MalaysiaArranging for the English Grant of Probate to be resealed in Malaysia
Malaysia is very difficult, not so much for the resealing process, so much as selling the shares and then remitting the monies as the paperwork is enormous, and the delays are extortionate, especially the cross checking when the monies are finally transferred (see below).
What will be needed is an Affidavit as to the estate’s assets which we will prepare once we have the details of the deceased and of his estate. In order to start drafting the Affidavit, a simple photocopy of the Will, and of the Grant and of the Death Certificate will be needed. Once the needed Affidavit has been drafted, it will have to be signed by the Executors, and also the Power of Attorney in favour of the Malaysian lawyers.
You should note that in due time we will require in addition to the Affidavit and Power of Attorney above mentioned, the following documents:
At least four (4) sealed or court certified true copies of the English Grant of Probate with Will annexed
At least four (4) sealed or court certified true copies of the English Grant of Probate with Will annexed;
We have requested at least four (4) court sealed and certified true copies of the English Grant of Probate as one (1) copy will have to be annexed to the Petition for Resealing and filed with the Malaysian High Court. Once the Order is granted to reseal the English Grant, our lawyers will need to file at least two (2) more copies with the Court for resealing. Our lawyers will maintain at least one (1) copy in their own file for any unforeseeable circumstances that may arise.
Two (2) certified true copies of the death certificate of the Deceased
Two (2) certified true copies of the executor’s passport
Copies of documents evidencing the Deceased’s ownership of the assets
Copies of documents evidencing the Deceased’s ownership of the assets. Including copies of share dividends, and original share certificates (if any).
Can you please send us copies of any correspondence that you have had with the persons in Malaysia, such as letters from the company’s registrars or Bursa Malaysia.
Please also let us have the following particulars:-
(a) A list of all the beneficiaries of the Estate, together with their passport numbers and dates of birth.
(b) A list of all of the Deceased’s assets in Malaysia;
(c) Whether there are any debts due from the Estate of the Deceased to creditors residing in Malaysia; and
(d) Confirmation that the Deceased did not reside or carry on business in Malaysia any time within twelve (12) months before death.
(e) Details of any creditors of the deceased in Malaysia. Even if some of these have been paid since the date of death, we still need the details as at the date of death.
If you need our help, then once we have an idea of what will be involved, we will give you a fixed quote for the cost of doing the work. We operate on a fixed fee basis, although if extra unanticipated work is involved, we may ask for a review. The disbursements are likely to be minor miscellaneous charges – such as £60 to cover postages including overseas postages; the printing costs of £35; the costs of the sealed and certified copy of the Grant – HMCTS for £10; Notarial fees and the cost of the Apostille also have to be taken into account, but these will be paid by the Executors direct to the Notary.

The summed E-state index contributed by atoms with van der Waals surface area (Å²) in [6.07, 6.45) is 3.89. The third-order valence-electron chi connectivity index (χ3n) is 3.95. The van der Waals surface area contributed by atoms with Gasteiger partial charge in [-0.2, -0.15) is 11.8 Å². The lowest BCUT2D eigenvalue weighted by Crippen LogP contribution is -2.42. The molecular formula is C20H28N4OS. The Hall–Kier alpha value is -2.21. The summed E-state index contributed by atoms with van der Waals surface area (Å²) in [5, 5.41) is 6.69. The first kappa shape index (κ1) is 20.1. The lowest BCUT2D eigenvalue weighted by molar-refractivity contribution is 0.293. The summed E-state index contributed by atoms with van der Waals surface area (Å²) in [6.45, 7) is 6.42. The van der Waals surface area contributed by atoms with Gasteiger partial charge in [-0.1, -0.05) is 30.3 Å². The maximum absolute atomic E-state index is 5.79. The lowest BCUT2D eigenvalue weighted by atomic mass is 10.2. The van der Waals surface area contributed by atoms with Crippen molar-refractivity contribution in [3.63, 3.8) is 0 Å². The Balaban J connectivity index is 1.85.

As regards the Resealing and the cheque re-issuing process, this will take several months to complete (the Court hearing alone is likely to be at least 6 months away) and so allowing for 9 – 12 months to complete matters will not be unreasonable.
As mentioned, once the Grant has been resealed the documents are sent to Bursa Malaysia for registration and then local stockbrokers have to be used to sell the shares.
The local authorities do not permit the shares to be transferred to Beneficiaries, but instead insist upon the shares being sold and the Beneficiaries using the proceeds to buy back the shares if the Beneficiaries wish to do so.
This is only one aspect of the problem, as when the monies are to be remitted back to the UK it will be necessary for the Executors to open their own bank account (in the name of the Executor) in to which the monies are to be remitted as the Malaysians will not transfer the monies to our instructing law firm or to any other persons (even though they are regulated in the UK).
The monies have to be transferred to the Executors, into the bank account in the name of the Executors, and the Executors have to produce a notarised bank statement of that bank account to the Malaysian authorities. Once the Malaysian authorities have seen the notarised bank statement they will not actually transfer the monies to the Executors until they have spoken personally to the Executors.
This is just nonsense (perhaps caused by Malaysia being on the anti-money laundering black list) but that is what is required.